Friday, June 22, 2018

Gay Netflix Review

June is LGBT Pride Month, so the various streaming services are offering a new crop of gay documentaries, lesbian romances, and transgender manifestos for your viewing pleasure. I join Entertainment Weekly in recommending a couple of surprisingly edgy new releases from Netflix: (1) teen rom-com Alex Strangelove, and (2) Australian lesbian comic Hannah Gadsby’s standup special Nanette.  

Alex Strangelove is the gay fantasy version of a John Hughes movie, much like the recent major-studio release Love, SimonAlthough both movies are charming confections, Alex Truelove ultimately is a braver and truer coming out story.

Love, Simon began with Simon’s voiceover telling the audience about his “big-ass secret”: no one knew he was gay. Fortunately, Simon had poster-perfect parents and supportive friends. Simon’s only real challenge was to figure out which of his cute classmates had the secret crush on him. (Their eventual encounter on a Ferris wheel won “Best Kiss” at the annual MTV Movie awards last week.) Love, Simon is like a frothy Judy Garland movie, but more overtly gay. Slightly.

In contrast with Simon, Alex Strangelove’s title character is a cute, nerdy, ostensibly straight high school senior. After much delay, Alex plans to finally lose his virginity to his girlfriend/best friend. Which technically he does, in a realistically awkward and unpleasant motel assignation. Eventually Alex comes out to himself and then to her. Along the way Alex is distracted by encounters with a flirty gay guy, binge drinking, and internalized homophobia. 

My daughter Eleanor enjoyed Love, Simon. I told her she really needed to watch Alex Strangelove because of its more thoughtful treatment of the cliché situation of a BFF’s unrequited attraction to her gay best friend. (Simon also narcissistically toyed with his female best friend’s affections, but unlike Alex he was unaware of her feelings for him, and they didn’t have sex.) I figure if Eleanor is going stay involved in musical theater, she needs to be prepared for the inevitable tragedy/farce of loving the right person in the wrong way.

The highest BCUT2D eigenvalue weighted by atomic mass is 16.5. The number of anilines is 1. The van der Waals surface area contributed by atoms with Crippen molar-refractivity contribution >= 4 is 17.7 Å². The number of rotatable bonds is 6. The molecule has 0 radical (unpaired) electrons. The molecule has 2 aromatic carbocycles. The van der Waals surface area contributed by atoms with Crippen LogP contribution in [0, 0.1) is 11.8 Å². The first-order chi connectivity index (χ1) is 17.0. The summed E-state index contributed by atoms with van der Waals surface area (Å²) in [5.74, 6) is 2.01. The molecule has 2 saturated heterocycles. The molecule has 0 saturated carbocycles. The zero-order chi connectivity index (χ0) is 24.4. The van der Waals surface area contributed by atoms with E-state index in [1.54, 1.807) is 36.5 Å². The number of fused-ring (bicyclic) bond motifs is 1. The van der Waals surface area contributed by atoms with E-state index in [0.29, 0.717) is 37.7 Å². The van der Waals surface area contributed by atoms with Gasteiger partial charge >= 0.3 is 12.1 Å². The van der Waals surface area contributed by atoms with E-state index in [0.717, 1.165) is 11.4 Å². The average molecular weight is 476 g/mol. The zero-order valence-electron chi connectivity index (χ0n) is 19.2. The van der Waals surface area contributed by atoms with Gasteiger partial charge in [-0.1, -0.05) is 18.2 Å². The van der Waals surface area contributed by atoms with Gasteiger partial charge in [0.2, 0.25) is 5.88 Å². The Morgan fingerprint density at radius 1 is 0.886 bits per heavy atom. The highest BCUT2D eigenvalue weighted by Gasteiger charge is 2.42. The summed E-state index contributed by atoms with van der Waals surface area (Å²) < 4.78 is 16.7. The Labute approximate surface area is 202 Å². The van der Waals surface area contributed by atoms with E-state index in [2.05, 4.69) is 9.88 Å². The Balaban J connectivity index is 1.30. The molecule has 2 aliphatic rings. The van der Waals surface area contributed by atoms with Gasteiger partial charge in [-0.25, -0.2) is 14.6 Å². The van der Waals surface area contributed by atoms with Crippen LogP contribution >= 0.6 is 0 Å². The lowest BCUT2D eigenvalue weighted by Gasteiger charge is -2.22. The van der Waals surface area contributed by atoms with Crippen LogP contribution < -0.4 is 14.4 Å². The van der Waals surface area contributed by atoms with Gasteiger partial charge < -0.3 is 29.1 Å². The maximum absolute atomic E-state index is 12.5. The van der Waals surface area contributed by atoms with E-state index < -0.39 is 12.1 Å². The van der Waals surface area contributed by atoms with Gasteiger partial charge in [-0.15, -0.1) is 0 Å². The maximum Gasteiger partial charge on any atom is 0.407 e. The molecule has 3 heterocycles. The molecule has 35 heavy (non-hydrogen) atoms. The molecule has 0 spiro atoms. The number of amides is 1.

As a connoisseur of coming out stories, I related to Alex’s clumsy confusion much more than to Simon’s “I always knew” narrative. In hindsight, it’s blindingly obvious both Alex and I were gay all along. Some of you will be quick to point out we must not be as smart as everyone assumed. That’s because you don’t appreciate the awesome power of the closet, and our resulting capacity for cluelessness, denial, and avoidance. 

Oblivious gay boys are entertaining. But I actually recommend Alex Strangelove because it acknowledges the truly twisted nature of the closet: for most of us, there probably was some heavy-duty repression or even dissociation going on as well, even deeper down than our oblivion and denial. 

When Alex hits rock bottom after the movie's obligatory drunken frat party, he finally comes out to himself in one of those “life passes before you” moments. But instead of a charming montage of crushable camp counselor memories, or a flashback to his recent confusing gay kiss, Alex instead replays only his repressed memory of being bullied in junior high P.E. after getting an erection in the locker room. 

Yes, we always “knew.” That’s why we were oblivious.

Bellingham Pride

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